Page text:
Young writes and speaks warmly about both of her parents, and all of her four siblings, but admits that her relationship with her glamorous, independent, practical joke-loving mother was not always easy. “She had a difficult childhood,” Young tells me. “She had postnatal depression as well. But she… she didn’t really like me. That’s what I felt.” When Young would dress up in her colourful, self-made outfits – she recalls one that was made from a child’s patchwork dressing gown – her mother would refuse to walk down the street with her. “She was embarrassed by me.” It was towards the end of her mother’s life that the pair became, she explains, “much closer”.
Young’s teenage years are full of midnight feasts, Radio Caroline, and reading banned books by the likes of James Baldwin. After school she began to pursue a career in art, first at Cambridge Art College then Saint Martin’s, in London. “I started partying when I went to art college in 1965,” she writes, “and I didn’t really slow down until the mid-1980s.” There was the 1966 Christmas party at Cambridge that served as one of the first gigs of the newly-formed Pink Floyd, whose members were former students of the college (it was called The Art School Psychedelic Freak Out and tickets cost seven shillings and sixpence); the night in the 1970s “when the Sex Pistols turned up without incident (unusually)”; the time Young sat and watched Notting Hill Carnival through the open window of a friend’s flat, perched on the sill with David Bowie.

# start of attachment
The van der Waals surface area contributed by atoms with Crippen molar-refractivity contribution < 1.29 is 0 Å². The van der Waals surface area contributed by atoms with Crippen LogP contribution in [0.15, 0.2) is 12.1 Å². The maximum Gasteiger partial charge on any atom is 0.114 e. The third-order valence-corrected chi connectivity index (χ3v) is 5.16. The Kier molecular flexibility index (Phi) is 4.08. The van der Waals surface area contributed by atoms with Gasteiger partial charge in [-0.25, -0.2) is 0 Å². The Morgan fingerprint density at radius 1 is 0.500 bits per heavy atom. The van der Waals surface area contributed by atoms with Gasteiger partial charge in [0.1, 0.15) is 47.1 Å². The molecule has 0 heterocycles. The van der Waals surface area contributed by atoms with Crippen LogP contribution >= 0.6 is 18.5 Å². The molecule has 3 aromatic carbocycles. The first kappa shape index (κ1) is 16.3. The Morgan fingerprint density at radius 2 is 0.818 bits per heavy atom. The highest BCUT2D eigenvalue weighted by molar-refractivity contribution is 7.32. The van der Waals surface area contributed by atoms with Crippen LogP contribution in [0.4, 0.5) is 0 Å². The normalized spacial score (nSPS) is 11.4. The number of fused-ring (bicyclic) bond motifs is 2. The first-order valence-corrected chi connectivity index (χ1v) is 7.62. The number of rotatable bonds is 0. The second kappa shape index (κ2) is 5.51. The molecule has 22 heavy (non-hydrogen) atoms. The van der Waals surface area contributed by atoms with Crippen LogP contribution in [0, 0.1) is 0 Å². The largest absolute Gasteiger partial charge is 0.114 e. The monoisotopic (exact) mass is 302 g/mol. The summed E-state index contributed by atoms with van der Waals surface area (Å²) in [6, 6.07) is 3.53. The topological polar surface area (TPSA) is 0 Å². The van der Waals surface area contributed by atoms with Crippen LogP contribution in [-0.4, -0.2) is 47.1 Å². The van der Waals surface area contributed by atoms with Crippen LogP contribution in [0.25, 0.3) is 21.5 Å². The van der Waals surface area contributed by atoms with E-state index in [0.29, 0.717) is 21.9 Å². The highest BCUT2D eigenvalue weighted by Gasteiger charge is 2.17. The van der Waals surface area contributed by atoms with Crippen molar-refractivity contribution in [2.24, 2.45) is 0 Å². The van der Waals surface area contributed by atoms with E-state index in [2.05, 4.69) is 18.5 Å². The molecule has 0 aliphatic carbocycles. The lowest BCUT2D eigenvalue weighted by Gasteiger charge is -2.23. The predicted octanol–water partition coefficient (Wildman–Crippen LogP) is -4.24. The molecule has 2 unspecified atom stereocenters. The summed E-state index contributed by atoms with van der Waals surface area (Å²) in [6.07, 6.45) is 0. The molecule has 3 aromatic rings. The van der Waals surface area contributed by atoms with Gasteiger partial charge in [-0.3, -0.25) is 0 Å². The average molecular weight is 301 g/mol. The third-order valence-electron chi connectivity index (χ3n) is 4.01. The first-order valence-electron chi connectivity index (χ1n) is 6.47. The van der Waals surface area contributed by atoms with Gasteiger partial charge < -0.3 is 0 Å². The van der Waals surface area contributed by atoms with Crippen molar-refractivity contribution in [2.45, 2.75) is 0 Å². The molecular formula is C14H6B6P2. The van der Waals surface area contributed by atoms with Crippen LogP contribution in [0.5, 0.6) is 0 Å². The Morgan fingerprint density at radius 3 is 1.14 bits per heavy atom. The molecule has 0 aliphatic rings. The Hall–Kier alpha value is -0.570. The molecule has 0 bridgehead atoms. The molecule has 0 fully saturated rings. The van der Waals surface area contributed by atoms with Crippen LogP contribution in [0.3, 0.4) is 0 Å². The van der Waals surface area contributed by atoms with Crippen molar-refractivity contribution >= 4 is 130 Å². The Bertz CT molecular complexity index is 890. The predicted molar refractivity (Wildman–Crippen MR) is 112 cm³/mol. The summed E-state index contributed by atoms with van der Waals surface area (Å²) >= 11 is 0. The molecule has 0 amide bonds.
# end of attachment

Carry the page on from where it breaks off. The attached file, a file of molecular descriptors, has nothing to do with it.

But between the parties there was the work. After art school Young and three friends – Willie Walters, Mel Langer and later Judy Dewsbery – formed Swanky Modes, an ironically-named, affordable but daring fashion label with its own small premises in Camden. (Jarvis Cocker would later write a song named after the shop: “This shop called Swanky Modes/Just off the top of the Camden Road”.) “It was very unusual for four women – and still is, actually – to have no men involved.” Is she proud of that? “Definitely. Absolutely. It was great. We didn’t have egos. We collaborated. Maybe that’s to do with being a woman, as well. Whereas men maybe want to be in charge…” She gives me a knowing, twinkling smile. “Do you think…?”
One of their first designs – transparent rain macs – was photographed by Newton for Nova magazine, with the models wearing nothing underneath, in the early 1970s. Their innovative bodycon Lycra dresses were influential in the late Seventies, and in 1978 Grace Jones wore one of their designs: a black Lycra dress adorned with padlocks and chains, for a photoshoot. (The accompanying magazine article preserves her reaction: “Then she sees the dress – a tight Lycra creation, taut as a drum. She screams. She loves it. Once inside she undulates across the studio floor like a panther.”)